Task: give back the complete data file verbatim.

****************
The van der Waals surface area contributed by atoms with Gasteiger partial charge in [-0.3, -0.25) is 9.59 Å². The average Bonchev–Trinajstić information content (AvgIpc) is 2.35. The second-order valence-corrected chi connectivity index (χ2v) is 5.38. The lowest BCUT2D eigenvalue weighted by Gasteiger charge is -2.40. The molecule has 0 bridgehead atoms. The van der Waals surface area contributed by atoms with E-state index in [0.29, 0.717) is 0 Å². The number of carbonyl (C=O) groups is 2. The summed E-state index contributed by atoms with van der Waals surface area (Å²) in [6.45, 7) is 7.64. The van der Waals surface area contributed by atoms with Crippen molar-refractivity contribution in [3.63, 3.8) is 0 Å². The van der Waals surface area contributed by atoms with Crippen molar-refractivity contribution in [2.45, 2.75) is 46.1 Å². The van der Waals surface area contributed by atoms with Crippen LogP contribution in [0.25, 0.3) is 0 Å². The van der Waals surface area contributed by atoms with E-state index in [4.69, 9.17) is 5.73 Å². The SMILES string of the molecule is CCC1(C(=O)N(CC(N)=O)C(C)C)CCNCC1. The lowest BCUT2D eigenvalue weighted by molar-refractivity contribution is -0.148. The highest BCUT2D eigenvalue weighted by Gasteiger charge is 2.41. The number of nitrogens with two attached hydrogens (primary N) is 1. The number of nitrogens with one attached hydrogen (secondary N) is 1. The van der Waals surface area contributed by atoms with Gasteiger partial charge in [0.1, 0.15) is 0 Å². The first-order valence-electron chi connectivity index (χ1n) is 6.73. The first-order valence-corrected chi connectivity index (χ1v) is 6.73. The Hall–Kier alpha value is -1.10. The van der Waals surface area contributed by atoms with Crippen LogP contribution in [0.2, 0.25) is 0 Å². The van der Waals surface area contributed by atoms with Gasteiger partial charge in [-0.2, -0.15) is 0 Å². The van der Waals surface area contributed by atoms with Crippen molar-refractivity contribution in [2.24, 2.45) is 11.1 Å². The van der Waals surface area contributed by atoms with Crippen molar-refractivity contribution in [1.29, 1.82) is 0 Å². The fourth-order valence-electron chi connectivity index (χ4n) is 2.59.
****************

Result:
The van der Waals surface area contributed by atoms with Gasteiger partial charge in [-0.3, -0.25) is 9.59 Å². The average Bonchev–Trinajstić information content (AvgIpc) is 2.35. The second-order valence-corrected chi connectivity index (χ2v) is 5.38. The lowest BCUT2D eigenvalue weighted by Gasteiger charge is -2.40. The molecule has 0 bridgehead atoms. The van der Waals surface area contributed by atoms with E-state index in [0.29, 0.717) is 0 Å². The number of carbonyl (C=O) groups is 2. The summed E-state index contributed by atoms with van der Waals surface area (Å²) in [6.45, 7) is 7.64. The van der Waals surface area contributed by atoms with Crippen molar-refractivity contribution in [3.63, 3.8) is 0 Å². The van der Waals surface area contributed by atoms with Crippen molar-refractivity contribution in [2.45, 2.75) is 46.1 Å². The van der Waals surface area contributed by atoms with Crippen LogP contribution in [0.25, 0.3) is 0 Å². The van der Waals surface area contributed by atoms with E-state index in [4.69, 9.17) is 5.73 Å². The SMILES string of the molecule is CCC1(C(=O)N(CC(N)=O)C(C)C)CCNCC1. The lowest BCUT2D eigenvalue weighted by molar-refractivity contribution is -0.148. The highest BCUT2D eigenvalue weighted by Gasteiger charge is 2.41. The number of nitrogens with two attached hydrogens (primary N) is 1. The number of nitrogens with one attached hydrogen (secondary N) is 1. The van der Waals surface area contributed by atoms with Gasteiger partial charge in [0.1, 0.15) is 0 Å². The first-order valence-electron chi connectivity index (χ1n) is 6.73. The first-order valence-corrected chi connectivity index (χ1v) is 6.73. The Hall–Kier alpha value is -1.10. The van der Waals surface area contributed by atoms with Crippen LogP contribution in [0.2, 0.25) is 0 Å². The van der Waals surface area contributed by atoms with Gasteiger partial charge in [-0.2, -0.15) is 0 Å². The van der Waals surface area contributed by atoms with Crippen molar-refractivity contribution in [2.24, 2.45) is 11.1 Å². The van der Waals surface area contributed by atoms with Crippen molar-refractivity contribution in [1.29, 1.82) is 0 Å². The fourth-order valence-electron chi connectivity index (χ4n) is 2.59.